AI researchers warn of ‘human extinction’ threat without further oversight

More than a dozen current and former employees from OpenAI, Google’s Deep Mind, and Anthropic have posted an open letter on Tuesday calling attention to the “serious risks” posed by continuing to rapidly develop the technology without having an effective oversight framework in place.

The group of researchers argue that the technology could be misused to exacerbate existing inequalities, manipulate information and spread disinformation, and even “the loss of control of autonomous AI systems potentially resulting in human extinction.”

The signatories believe that these risks can be “adequately mitigated” through the combined efforts of the scientific community, legislators, and the public, but worry that “AI companies have strong financial incentives to avoid effective oversight” and cannot be counted upon to impartially steward the technology’s development.

Since the release of ChatGPT in November 2022, generative AI technology has taken the computing world by storm with hyperscalers like Google Cloud, Amazon AWS, Oracle, and Microsoft Azure leading what is expected to be a trillion-dollar industry by 2032. A recent study by McKinsey found that, as of March 2024, nearly 75% of organizations surveyed had adopted AI in at least one capacity. Meanwhile, in its annual Work Index survey, Microsoft found that 75% of office workers already use AI at work.

However, as Daniel Kokotajlo, a former employee at OpenAI, told The Washington Post, “They and others have bought into the ‘move fast and break things’ approach, and that is the opposite of what is needed for technology this powerful and this poorly understood.” AI startups including OpenAI and Stable Diffusion have repeatedly run afoul of U.S. copyright laws, for example, while publicly available chatbots are routinely goaded into repeating hate speech and conspiracy theories as well as spread misinformation.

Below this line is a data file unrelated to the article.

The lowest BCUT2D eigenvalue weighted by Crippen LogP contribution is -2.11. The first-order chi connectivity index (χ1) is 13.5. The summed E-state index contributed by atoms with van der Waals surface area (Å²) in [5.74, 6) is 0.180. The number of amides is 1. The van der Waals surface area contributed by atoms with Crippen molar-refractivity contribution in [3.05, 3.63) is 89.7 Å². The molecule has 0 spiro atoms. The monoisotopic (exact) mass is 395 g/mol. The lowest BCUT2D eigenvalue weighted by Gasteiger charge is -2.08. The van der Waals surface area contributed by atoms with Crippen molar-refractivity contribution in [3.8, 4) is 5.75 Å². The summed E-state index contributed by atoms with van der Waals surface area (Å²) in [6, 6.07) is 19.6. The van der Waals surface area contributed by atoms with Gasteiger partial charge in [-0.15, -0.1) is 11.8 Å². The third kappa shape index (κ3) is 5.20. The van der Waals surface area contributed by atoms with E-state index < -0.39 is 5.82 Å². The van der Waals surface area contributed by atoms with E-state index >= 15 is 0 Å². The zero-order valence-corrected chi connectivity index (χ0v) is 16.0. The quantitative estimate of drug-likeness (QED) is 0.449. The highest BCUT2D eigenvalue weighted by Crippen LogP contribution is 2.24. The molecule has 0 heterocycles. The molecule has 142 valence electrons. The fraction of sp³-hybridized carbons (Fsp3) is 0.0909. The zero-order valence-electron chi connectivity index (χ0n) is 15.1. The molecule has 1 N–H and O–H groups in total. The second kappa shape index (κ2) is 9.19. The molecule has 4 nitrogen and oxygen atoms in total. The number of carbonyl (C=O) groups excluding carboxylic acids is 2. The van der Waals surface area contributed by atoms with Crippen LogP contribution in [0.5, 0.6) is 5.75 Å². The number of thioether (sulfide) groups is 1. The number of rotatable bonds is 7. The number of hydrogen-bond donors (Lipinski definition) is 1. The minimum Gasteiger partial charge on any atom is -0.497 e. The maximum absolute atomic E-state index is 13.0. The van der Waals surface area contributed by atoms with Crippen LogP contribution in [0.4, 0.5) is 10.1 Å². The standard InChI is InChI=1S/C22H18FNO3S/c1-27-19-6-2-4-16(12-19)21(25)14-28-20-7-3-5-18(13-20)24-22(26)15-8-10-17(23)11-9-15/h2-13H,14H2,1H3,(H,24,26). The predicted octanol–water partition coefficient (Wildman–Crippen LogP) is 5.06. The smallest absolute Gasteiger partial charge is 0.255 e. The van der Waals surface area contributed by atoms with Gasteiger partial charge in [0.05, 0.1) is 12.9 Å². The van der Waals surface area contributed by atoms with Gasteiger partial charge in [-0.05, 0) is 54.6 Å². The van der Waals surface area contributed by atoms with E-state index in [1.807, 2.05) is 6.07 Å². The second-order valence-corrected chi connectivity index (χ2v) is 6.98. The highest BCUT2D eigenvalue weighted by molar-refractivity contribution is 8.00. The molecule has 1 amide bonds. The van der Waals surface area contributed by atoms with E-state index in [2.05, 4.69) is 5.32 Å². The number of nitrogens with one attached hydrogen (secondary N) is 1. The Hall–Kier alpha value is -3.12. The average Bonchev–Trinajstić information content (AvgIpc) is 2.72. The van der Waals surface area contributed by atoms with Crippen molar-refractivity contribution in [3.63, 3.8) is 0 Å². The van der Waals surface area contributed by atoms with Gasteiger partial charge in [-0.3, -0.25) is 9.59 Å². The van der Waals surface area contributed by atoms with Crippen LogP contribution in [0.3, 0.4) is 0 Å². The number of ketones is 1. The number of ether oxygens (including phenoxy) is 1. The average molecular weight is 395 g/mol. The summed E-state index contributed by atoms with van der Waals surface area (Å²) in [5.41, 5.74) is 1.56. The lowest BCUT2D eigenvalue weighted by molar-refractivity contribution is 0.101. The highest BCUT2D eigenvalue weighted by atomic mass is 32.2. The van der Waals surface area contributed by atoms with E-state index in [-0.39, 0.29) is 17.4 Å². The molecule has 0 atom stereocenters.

The objecting AI employees argue that these companies possess “substantial non-public information” about their products capabilities and limitations, including the models’ potential risk of causing harm and how effective their protective guardrails actually are. They point out that only some of this information is available to government agencies through “weak obligations to share and none of which is available to the general public.”

“So long as there is no effective government oversight of these corporations, current and former employees are among the few people who can hold them accountable to the public,” the group stated, arguing that the industry’s broad use of confidentiality agreements and weak implementation of existing whistleblower protections are hampering those issues.

The group called on AI companies to stop entering into and enforcing non-disparagement agreements, establish an anonymous process for employees to address their concerns with the company’s board of directors and government regulators, and to not retaliate against public whistleblowers should those internal processes prove insufficient.